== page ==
Bruce Merrifield 2018-03-05 00:52:40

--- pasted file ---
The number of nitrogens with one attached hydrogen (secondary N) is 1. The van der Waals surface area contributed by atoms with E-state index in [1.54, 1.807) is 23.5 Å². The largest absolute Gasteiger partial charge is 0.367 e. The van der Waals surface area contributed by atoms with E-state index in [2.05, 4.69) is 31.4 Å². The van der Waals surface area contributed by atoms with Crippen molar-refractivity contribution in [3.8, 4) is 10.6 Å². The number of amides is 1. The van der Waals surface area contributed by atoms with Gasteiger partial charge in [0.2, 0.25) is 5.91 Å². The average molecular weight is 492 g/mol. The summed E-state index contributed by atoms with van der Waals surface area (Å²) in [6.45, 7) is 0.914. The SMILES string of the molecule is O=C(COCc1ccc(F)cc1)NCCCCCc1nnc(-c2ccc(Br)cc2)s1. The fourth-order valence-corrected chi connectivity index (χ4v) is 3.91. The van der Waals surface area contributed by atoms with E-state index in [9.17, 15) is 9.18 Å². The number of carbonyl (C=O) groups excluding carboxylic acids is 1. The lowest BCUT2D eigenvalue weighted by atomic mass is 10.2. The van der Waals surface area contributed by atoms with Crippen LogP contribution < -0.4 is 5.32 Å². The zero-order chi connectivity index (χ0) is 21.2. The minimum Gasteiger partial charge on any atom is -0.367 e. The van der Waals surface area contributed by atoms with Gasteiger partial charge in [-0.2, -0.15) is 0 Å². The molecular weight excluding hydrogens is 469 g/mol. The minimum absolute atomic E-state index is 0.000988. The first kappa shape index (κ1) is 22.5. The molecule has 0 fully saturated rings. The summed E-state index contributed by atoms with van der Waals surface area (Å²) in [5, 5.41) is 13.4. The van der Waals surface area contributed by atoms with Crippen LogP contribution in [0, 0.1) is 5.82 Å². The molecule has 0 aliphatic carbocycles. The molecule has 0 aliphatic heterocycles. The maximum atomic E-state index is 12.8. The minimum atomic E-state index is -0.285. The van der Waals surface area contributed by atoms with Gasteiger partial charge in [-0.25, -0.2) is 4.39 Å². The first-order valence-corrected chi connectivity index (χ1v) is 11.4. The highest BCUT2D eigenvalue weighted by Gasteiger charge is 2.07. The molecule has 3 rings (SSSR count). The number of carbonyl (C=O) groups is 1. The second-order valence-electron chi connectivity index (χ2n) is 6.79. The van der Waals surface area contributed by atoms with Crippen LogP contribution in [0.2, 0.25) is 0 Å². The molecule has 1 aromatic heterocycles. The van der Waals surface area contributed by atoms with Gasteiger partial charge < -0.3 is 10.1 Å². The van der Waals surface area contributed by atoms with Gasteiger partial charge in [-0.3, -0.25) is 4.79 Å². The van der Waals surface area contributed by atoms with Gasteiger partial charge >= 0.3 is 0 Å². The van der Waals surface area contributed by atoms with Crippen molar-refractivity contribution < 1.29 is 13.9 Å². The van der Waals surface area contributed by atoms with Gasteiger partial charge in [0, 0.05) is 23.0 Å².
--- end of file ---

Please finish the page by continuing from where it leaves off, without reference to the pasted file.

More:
Create your own success road map McKinsey Consulting cranks out a lot of quality business research. I recently noticed its “Top 10 Insights of 2017” blog has three interrelated themes: successful companies have effective CEOs, are creating innovative cultures and are becoming digitally effective enterprises. REDUCE GENERALITIES AND CREATE YOUR ACTION SCRIPTS Generalized advice can ring true, but what vision do you want to share with your employees tomorrow? How will you package your unique and best opportunities into an enthralling plan? CEOs must at least: 1.Define the uncomfortable truths about the business in concrete terms based on data; 2.Offer a vision that will benefit all stakeholder groups. What’s in it for ‘we?’ 3.Shrink the vision to discrete plans or scripts that everyone can understand and not fear; and 4.Create sustainable levels of urgency and action while steadily cheering and publicizing every small win. PROFIT-CORE CUSTOMER RENEWAL Over the past 20 years, financial performance surveys for all types of distributors have confirmed that: 1.The same top-performing 5% of companies make a pretax return on assets of more than 20%. This is presumably due to effective leadership and perpetually innovating cultures. 2.The bottom 90% make commodity-hell returns of about 7% by pursuing the herd’s best practices and having no competitive edge. Unmeasured delusions of “good service” and trying harder based on common vision aren’t working. Customer profitability analytics reveal that for the bottom 90% there are a few super-profitable customers paying for many losing accounts. But these distributors don’t have the talent, free cash flow and courage to innovate. They must first improve service value for their best accounts to further grow and retain them. Then, they can cure the subgroups of losing accounts. I call this profit-core customer renewal. PROFIT-CORE RENEWAL VISION DECLARATION What if you trumpeted to all employees: “We are going to increase everyone’s compensation, job security, growth and pride, starting immediately, by pursuing a detailed list of sequential action plays!” Would everyone be listening? While there is no magic recipe with silver-bullet shortcuts for general corporate innovation, there is a process with specific plays (or scripts) distributors can put into action to: 1.Retain and grow the most profitable accounts; 2.Fix the losers; and 3.Deal with the psychological and political resistance to change NO MORE POWERPOINT Distributors sell products and react to supplier and customer needs. Innovation is not their strong suit. But digital channel disruption is here and if a company doesn’t change as fast or faster than its environment, its future is grim. To boost your company’s innovation game, why not borrow and simplify a key technique from Amazon. More than a decade ago Amazon CEO Jeff Bezos concluded PowerPoint presentations should be banned. He felt presenters were speaking extemporaneously from their bullet points, their communication lacked clarity, breadth and depth, and attendees were confused. The big-boss, data-free opinions always won, unswayed by a PowerPoint and time was wasted. The new meeting format began with everyone reading a document (six pages maximum) thoroughly prepared by whomever wanted to champion something new. These narratives were not assigned in advance to be ready unevenly and forgetfully. At the meeting, each participant was expected to take the time (5 to 30 minutes) to thoroughly read and digest the information at their own speed and in their own way. Next, the presenter(s) answered attendees’ questions as if they were defending a dissertation. The subsequent page-by-page review evoked questions and discussions that were informed and focused and contention was substantive, not political bickering. After the reading, all attendees had a fresh, shared and in-depth understanding of the topic. The presenter took notes and sometimes asked for a redo, usually to get more data. If a presenter pressed for a decision, the only responses allowed were “Yes,” “No,” or “I disagree and commit.” So why is this better? The innovation presenter or team is forced to do deep research and present clear thinking. The document should stand on its own and include: 1.An imaginary future PR statement describing a successful outcome for all shareholders; 2.Sufficient research facts; 3.A proposed roadmap with assumptions, experiments, milestones and required resources; and 4.All anticipated questions from all potential stakeholders with wellthought- through answers. This process levels the playing field between introverted champions of innovation and glib, popular politicians. The process simply delivers better collaborative plans and decisions with less total time invested. Writing these narratives is tough. Most distributors don’t have MBAs adept at writing or reading such documents. So, simplify the process to fit your firm. Ask Bruce: Longtime industry consultant Bruce Merrifield is an expert on highperformance service management and is one of the most successful turnaround advisors for wholesale-distribution companies and channels. Each month Bruce will answer your distribution-related business questions here. Have a question for Bruce, email Chief Editor Mike Miazga at firstname.lastname@example.org.
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